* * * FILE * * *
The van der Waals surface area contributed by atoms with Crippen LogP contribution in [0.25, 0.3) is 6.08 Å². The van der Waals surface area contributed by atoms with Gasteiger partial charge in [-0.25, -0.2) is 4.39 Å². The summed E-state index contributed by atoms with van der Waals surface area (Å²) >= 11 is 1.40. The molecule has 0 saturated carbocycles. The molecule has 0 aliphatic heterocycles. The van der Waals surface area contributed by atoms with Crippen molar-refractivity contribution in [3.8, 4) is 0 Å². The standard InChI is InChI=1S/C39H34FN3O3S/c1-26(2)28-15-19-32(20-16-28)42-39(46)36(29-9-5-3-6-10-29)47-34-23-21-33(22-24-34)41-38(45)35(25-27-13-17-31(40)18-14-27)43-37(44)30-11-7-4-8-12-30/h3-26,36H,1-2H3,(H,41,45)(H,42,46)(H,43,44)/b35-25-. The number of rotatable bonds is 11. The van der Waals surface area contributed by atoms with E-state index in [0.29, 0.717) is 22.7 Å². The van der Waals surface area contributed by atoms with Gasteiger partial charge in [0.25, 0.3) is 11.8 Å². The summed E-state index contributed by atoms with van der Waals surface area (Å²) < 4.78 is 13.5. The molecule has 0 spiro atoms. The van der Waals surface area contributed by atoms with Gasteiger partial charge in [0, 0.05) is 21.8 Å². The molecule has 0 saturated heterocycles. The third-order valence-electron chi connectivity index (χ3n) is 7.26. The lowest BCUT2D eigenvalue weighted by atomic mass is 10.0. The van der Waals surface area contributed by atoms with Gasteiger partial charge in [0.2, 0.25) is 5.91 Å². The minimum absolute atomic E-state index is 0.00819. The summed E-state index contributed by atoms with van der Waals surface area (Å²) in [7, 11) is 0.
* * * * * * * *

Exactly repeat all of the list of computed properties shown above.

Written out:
The van der Waals surface area contributed by atoms with Crippen LogP contribution in [0.25, 0.3) is 6.08 Å². The van der Waals surface area contributed by atoms with Gasteiger partial charge in [-0.25, -0.2) is 4.39 Å². The summed E-state index contributed by atoms with van der Waals surface area (Å²) >= 11 is 1.40. The molecule has 0 saturated carbocycles. The molecule has 0 aliphatic heterocycles. The van der Waals surface area contributed by atoms with Crippen molar-refractivity contribution in [3.8, 4) is 0 Å². The standard InChI is InChI=1S/C39H34FN3O3S/c1-26(2)28-15-19-32(20-16-28)42-39(46)36(29-9-5-3-6-10-29)47-34-23-21-33(22-24-34)41-38(45)35(25-27-13-17-31(40)18-14-27)43-37(44)30-11-7-4-8-12-30/h3-26,36H,1-2H3,(H,41,45)(H,42,46)(H,43,44)/b35-25-. The number of rotatable bonds is 11. The van der Waals surface area contributed by atoms with E-state index in [0.29, 0.717) is 22.7 Å². The van der Waals surface area contributed by atoms with Gasteiger partial charge in [0.25, 0.3) is 11.8 Å². The summed E-state index contributed by atoms with van der Waals surface area (Å²) < 4.78 is 13.5. The molecule has 0 spiro atoms. The van der Waals surface area contributed by atoms with Gasteiger partial charge in [0, 0.05) is 21.8 Å². The molecule has 0 saturated heterocycles. The third-order valence-electron chi connectivity index (χ3n) is 7.26. The lowest BCUT2D eigenvalue weighted by atomic mass is 10.0. The van der Waals surface area contributed by atoms with Gasteiger partial charge in [0.2, 0.25) is 5.91 Å². The minimum absolute atomic E-state index is 0.00819. The summed E-state index contributed by atoms with van der Waals surface area (Å²) in [7, 11) is 0.